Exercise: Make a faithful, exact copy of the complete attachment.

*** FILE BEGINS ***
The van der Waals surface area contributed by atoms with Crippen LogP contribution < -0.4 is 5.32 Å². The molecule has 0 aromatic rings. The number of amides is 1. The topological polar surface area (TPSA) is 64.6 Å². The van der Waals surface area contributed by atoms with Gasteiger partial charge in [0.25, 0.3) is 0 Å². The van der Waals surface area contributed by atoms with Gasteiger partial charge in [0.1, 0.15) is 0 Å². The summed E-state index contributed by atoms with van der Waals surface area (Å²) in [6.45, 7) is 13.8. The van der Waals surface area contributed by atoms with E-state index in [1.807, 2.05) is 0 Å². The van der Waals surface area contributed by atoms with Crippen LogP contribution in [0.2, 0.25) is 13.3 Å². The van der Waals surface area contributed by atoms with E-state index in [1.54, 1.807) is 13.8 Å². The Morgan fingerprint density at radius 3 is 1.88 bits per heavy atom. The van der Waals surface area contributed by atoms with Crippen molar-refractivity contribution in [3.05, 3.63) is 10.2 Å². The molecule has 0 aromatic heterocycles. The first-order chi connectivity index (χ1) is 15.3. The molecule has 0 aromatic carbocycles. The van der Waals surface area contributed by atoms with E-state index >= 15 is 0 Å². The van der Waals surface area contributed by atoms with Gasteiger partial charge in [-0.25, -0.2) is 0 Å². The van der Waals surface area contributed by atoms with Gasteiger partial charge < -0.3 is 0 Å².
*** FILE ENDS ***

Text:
The van der Waals surface area contributed by atoms with Crippen LogP contribution < -0.4 is 5.32 Å². The molecule has 0 aromatic rings. The number of amides is 1. The topological polar surface area (TPSA) is 64.6 Å². The van der Waals surface area contributed by atoms with Gasteiger partial charge in [0.25, 0.3) is 0 Å². The van der Waals surface area contributed by atoms with Gasteiger partial charge in [0.1, 0.15) is 0 Å². The summed E-state index contributed by atoms with van der Waals surface area (Å²) in [6.45, 7) is 13.8. The van der Waals surface area contributed by atoms with E-state index in [1.807, 2.05) is 0 Å². The van der Waals surface area contributed by atoms with Crippen LogP contribution in [0.2, 0.25) is 13.3 Å². The van der Waals surface area contributed by atoms with E-state index in [1.54, 1.807) is 13.8 Å². The Morgan fingerprint density at radius 3 is 1.88 bits per heavy atom. The van der Waals surface area contributed by atoms with Crippen molar-refractivity contribution in [3.05, 3.63) is 10.2 Å². The molecule has 0 aromatic heterocycles. The first-order chi connectivity index (χ1) is 15.3. The molecule has 0 aromatic carbocycles. The van der Waals surface area contributed by atoms with E-state index >= 15 is 0 Å². The van der Waals surface area contributed by atoms with Gasteiger partial charge in [-0.25, -0.2) is 0 Å². The van der Waals surface area contributed by atoms with Gasteiger partial charge < -0.3 is 0 Å².